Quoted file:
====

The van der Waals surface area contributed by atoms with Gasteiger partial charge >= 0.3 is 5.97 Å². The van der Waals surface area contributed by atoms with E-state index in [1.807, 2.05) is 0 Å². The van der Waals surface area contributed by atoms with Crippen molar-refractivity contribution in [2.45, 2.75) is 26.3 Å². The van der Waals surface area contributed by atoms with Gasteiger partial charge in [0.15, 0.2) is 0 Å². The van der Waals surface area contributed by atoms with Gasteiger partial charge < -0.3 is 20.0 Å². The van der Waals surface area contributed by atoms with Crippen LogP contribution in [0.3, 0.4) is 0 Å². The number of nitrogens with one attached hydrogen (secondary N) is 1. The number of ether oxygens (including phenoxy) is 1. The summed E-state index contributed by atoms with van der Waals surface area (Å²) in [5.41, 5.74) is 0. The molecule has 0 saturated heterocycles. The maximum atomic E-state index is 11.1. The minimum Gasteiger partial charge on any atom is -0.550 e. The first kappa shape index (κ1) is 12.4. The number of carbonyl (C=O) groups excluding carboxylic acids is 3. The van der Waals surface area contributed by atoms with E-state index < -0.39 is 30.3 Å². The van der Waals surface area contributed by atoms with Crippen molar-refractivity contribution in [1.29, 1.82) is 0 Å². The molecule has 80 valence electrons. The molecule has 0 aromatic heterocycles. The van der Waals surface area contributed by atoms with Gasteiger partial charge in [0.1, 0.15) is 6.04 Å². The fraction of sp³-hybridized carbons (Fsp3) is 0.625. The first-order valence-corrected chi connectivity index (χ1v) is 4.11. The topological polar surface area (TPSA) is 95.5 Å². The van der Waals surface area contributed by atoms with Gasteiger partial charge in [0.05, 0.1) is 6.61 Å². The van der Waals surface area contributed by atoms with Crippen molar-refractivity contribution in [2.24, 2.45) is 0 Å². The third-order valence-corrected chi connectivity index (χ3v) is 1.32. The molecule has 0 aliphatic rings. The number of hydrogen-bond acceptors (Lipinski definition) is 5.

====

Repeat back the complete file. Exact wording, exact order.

The van der Waals surface area contributed by atoms with Gasteiger partial charge >= 0.3 is 5.97 Å². The van der Waals surface area contributed by atoms with E-state index in [1.807, 2.05) is 0 Å². The van der Waals surface area contributed by atoms with Crippen molar-refractivity contribution in [2.45, 2.75) is 26.3 Å². The van der Waals surface area contributed by atoms with Gasteiger partial charge in [0.15, 0.2) is 0 Å². The van der Waals surface area contributed by atoms with Gasteiger partial charge < -0.3 is 20.0 Å². The van der Waals surface area contributed by atoms with Crippen LogP contribution in [0.3, 0.4) is 0 Å². The number of nitrogens with one attached hydrogen (secondary N) is 1. The number of ether oxygens (including phenoxy) is 1. The summed E-state index contributed by atoms with van der Waals surface area (Å²) in [5.41, 5.74) is 0. The molecule has 0 saturated heterocycles. The maximum atomic E-state index is 11.1. The minimum Gasteiger partial charge on any atom is -0.550 e. The first kappa shape index (κ1) is 12.4. The number of carbonyl (C=O) groups excluding carboxylic acids is 3. The van der Waals surface area contributed by atoms with E-state index < -0.39 is 30.3 Å². The van der Waals surface area contributed by atoms with Crippen molar-refractivity contribution in [1.29, 1.82) is 0 Å². The molecule has 80 valence electrons. The molecule has 0 aromatic heterocycles. The van der Waals surface area contributed by atoms with Gasteiger partial charge in [0.1, 0.15) is 6.04 Å². The fraction of sp³-hybridized carbons (Fsp3) is 0.625. The first-order valence-corrected chi connectivity index (χ1v) is 4.11. The topological polar surface area (TPSA) is 95.5 Å². The van der Waals surface area contributed by atoms with Gasteiger partial charge in [0.05, 0.1) is 6.61 Å². The van der Waals surface area contributed by atoms with Crippen molar-refractivity contribution in [2.24, 2.45) is 0 Å². The third-order valence-corrected chi connectivity index (χ3v) is 1.32. The molecule has 0 aliphatic rings. The number of hydrogen-bond acceptors (Lipinski definition) is 5.